Many previous studies have been performed in an attempt to identify genes affecting muscle development and growth. Ghosh et al. [1] have selected genes related to muscle growth that are differentially expressed from muscle tissues of Jeju native pig and miniature pig. Among those genes reported by Ghosh et al. [1], 6 down-regulated genes and 4 up-regulated genes in Jeju native pigs were analyzed at cellular level in the present study. In the present study, expression levels of growth-related genes were changed after culture medium was added with growth factors. The expression pattern of each gene was different depending on the growth factor added. Nain et al. [29] have reported that ACAN, COL9A1, and COL2A1 genes are involved in cell adhesion and skeletal system development during myogenesis. ACAN is also a cartilage specific matrix protein. Along with COL2A1, its upregulation can help pax7 positive satellite cells differentiate along the musculoskeletal lineage to form skeletal muscle [30]. However, in our results, cell proliferation rate of cells added with growth factor was high, although expression levels of these two genes in the presence of growth factors were lower than those in the control without the addition of a growth factor.

In this study, HBB gene was confirmed to be regulated by EGF. HBB gene encodes a subunit of adult hemoglobin [31]. Its mutation can cause sickle cell disease, one of the most general human genetic diseases [32]. In tissue culture, HBB has been reported to be able to mediate growth arrest and apoptosis of neuroblastoma cells [33]. Similar to HBB, ST8SIA2 gene also had a significantly lower expression when the culture medium contained EGF. ST8SIA2, also known as STX, is a type II membrane protein that is a member of the glycosyltransferase family [34]. It is an enzyme responsible for the transfer of polysialic acid to glycoproteins [35]. Up-regulated ST8SIA2 gene expression in neural cells can cause apoptosis [36]. Cell viability can also be controlled by the expression level of this gene [37].

POSTN has been reported to be expressed in C2C12 myoblasts [38]. Its expression is regulated by TGFB1 [38]. The expression of POSTN gene is upregulated by bFGF through p38MAPK signaling pathway [39]. In the present study, the expression of POSTN gene was high when the culture medium contained bFGF. COL21A1 is expressed in skeletal muscles as well as in various tissues such as the stomach and heart [40]. It can induce proliferation and migration of smooth muscle cells [41]. Nihashi et al. [42] have reported differentially expressed genes (DEGs) in myoblasts of layer chickens compared to those in broiler chickens. In broiler chicken’s myoblasts with higher proliferation and differentiation ability than layer chicken’s myoblasts, COL2A1 gene was down regulated, and COL21A1 gene was up regulated. They reported that these collagens contribute to the formation of niche in muscle stem cells [42]. Expression patterns of these two collagen genes (COL2A1 and COL21A1) in their study were similar to those found in the present study. These results suggest that COL2A1 and COL21A1 genes are regulated by growth factors and involved in muscle growth.


This study suggested optimal culture conditions for muscle cells and demonstrated that simultaneous use of EGF and bFGF could promote muscle cell proliferation in vitro by regulating the expression of MyoD, an important transcription factor for muscle development, and growth-related genes. Our results can be used for the production of cultured meat through proliferation of muscle cells in vitro. They also provide new evidence to promote the growth of pig muscles in vivo by analyzing the mechanism of growth and differentiation of muscle cells. However, further studies are needed on the maintenance of muscle stem cells for mass production in vitro and molecular regulatory mechanisms between MRFs and muscle growth related genes.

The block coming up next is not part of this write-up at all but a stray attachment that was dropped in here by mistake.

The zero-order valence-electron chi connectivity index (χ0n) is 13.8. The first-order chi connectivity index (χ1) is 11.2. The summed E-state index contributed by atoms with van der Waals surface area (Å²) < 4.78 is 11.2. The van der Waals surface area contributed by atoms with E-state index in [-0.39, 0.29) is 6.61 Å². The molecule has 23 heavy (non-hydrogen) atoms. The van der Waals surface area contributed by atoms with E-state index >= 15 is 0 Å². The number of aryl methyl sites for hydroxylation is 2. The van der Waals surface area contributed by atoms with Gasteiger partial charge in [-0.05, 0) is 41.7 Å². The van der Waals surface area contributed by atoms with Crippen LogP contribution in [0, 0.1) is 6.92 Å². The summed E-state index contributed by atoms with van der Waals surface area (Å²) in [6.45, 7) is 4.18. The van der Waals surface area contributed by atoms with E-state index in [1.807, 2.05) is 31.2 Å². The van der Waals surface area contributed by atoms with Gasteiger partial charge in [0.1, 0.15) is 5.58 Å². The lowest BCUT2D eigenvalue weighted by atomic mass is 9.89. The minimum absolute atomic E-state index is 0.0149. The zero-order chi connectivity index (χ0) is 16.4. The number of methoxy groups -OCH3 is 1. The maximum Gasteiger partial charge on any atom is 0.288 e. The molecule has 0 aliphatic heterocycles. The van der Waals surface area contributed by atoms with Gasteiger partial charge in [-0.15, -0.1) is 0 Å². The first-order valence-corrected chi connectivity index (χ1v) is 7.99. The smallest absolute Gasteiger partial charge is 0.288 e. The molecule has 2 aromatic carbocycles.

JBP: Jeju black pig; MyoD: Myoblast determination protein 1; Pax7: Paired box 7; EGF: Epidermal growth factor; bFGF: Basic fibroblast growth factor; MRFs: Myogenic regulatory factors; Myf5: Myogenic factor 5; PBS: Phosphate buffered saline; PS: Penicillin-streptomycin; DMEM/F12: Dulbecco's modified eagle medium: nutrient mixture F-12; FBS: Fetal bovine serum; RIPA: Radio immune precipitation assay; SDS-PAGE: Sodium dodecyl sulfate–polyacrylamide gel electrophoresis; GAPDH: Glyceraldehyde-3-phosphate dehydrogenase; EPYC: Epiphycan; ACAN: Aggrecan; COL9A1: Collagen type IX alpha 1 chain; COL2A1: Collagen type II alpha 1 chain; HBB: Hemoglobin beta; ST8SIA2: ST8 α-N-acetyl-neuraminide α-2,8-sialyltransferase 2; POSTN: Periostin; COL21A1: Collagen type XXI alpha 1 chain; MYBPH: Myosin binding protein H; PNPLA3: Phospholipase domain-containing 3


Availability of data and materials

All data generated or analysed during this study are included in this published article.

Ethics approval and consent to participate

All experimental procedures were approved by the Animal Ethics Committee of Jeonbuk National University (CBNU 2019-020), Republic of Korea.

Consent for publication

Not applicable.

Competing interests

The authors declare that they have no competing interests.


This work was supported by a grant from the Next-Generation BioGreen 21 Program (Project No. PJ01316702), Rural Development Administration, Republic of Korea

Authors’ contributions

This study was mainly conceived and designed by JP, HWC, and KS. The manuscript was mainly written by JP, and revised by HWC and KS. JL participated in sample analysis and helped with statistical analysis. KDS and SJK provided comments and technical support. All authors read and approved the final manuscript.


Not applicable.


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Table 1 Primers used for qRT-PCR

Gene name

Primer sequences

Accession number

Length (bp)